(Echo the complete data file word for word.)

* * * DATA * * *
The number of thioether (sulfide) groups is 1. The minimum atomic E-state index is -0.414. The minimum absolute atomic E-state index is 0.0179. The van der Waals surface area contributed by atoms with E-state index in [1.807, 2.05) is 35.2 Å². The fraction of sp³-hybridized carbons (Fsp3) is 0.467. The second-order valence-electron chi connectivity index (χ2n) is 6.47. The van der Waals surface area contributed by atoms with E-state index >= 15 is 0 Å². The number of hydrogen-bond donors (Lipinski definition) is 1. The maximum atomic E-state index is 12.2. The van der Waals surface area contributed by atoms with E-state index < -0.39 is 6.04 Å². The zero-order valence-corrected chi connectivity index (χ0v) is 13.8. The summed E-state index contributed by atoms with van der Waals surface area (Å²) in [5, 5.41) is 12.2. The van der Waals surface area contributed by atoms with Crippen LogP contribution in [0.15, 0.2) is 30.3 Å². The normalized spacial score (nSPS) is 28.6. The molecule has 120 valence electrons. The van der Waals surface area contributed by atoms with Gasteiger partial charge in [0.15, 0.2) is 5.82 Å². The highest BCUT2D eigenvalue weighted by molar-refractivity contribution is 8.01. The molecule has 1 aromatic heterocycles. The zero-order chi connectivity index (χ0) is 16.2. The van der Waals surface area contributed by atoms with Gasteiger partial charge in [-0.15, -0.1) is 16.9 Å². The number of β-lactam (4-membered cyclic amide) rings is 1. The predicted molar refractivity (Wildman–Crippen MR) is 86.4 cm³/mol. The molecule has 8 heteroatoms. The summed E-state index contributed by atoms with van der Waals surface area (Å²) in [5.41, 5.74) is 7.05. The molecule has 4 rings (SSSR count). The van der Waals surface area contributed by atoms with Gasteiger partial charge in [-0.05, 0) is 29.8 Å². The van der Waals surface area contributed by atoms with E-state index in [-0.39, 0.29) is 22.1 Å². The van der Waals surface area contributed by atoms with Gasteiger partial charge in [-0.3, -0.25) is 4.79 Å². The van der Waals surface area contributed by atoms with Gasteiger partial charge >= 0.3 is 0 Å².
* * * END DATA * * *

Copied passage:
The number of thioether (sulfide) groups is 1. The minimum atomic E-state index is -0.414. The minimum absolute atomic E-state index is 0.0179. The van der Waals surface area contributed by atoms with E-state index in [1.807, 2.05) is 35.2 Å². The fraction of sp³-hybridized carbons (Fsp3) is 0.467. The second-order valence-electron chi connectivity index (χ2n) is 6.47. The van der Waals surface area contributed by atoms with E-state index >= 15 is 0 Å². The number of hydrogen-bond donors (Lipinski definition) is 1. The maximum atomic E-state index is 12.2. The van der Waals surface area contributed by atoms with E-state index < -0.39 is 6.04 Å². The zero-order valence-corrected chi connectivity index (χ0v) is 13.8. The summed E-state index contributed by atoms with van der Waals surface area (Å²) in [5, 5.41) is 12.2. The van der Waals surface area contributed by atoms with Crippen LogP contribution in [0.15, 0.2) is 30.3 Å². The normalized spacial score (nSPS) is 28.6. The molecule has 120 valence electrons. The van der Waals surface area contributed by atoms with Gasteiger partial charge in [0.15, 0.2) is 5.82 Å². The highest BCUT2D eigenvalue weighted by molar-refractivity contribution is 8.01. The molecule has 1 aromatic heterocycles. The zero-order chi connectivity index (χ0) is 16.2. The van der Waals surface area contributed by atoms with Gasteiger partial charge in [-0.15, -0.1) is 16.9 Å². The number of β-lactam (4-membered cyclic amide) rings is 1. The predicted molar refractivity (Wildman–Crippen MR) is 86.4 cm³/mol. The molecule has 8 heteroatoms. The summed E-state index contributed by atoms with van der Waals surface area (Å²) in [5.41, 5.74) is 7.05. The molecule has 4 rings (SSSR count). The van der Waals surface area contributed by atoms with Gasteiger partial charge in [-0.05, 0) is 29.8 Å². The van der Waals surface area contributed by atoms with E-state index in [-0.39, 0.29) is 22.1 Å². The van der Waals surface area contributed by atoms with Gasteiger partial charge in [-0.3, -0.25) is 4.79 Å². The van der Waals surface area contributed by atoms with Gasteiger partial charge >= 0.3 is 0 Å².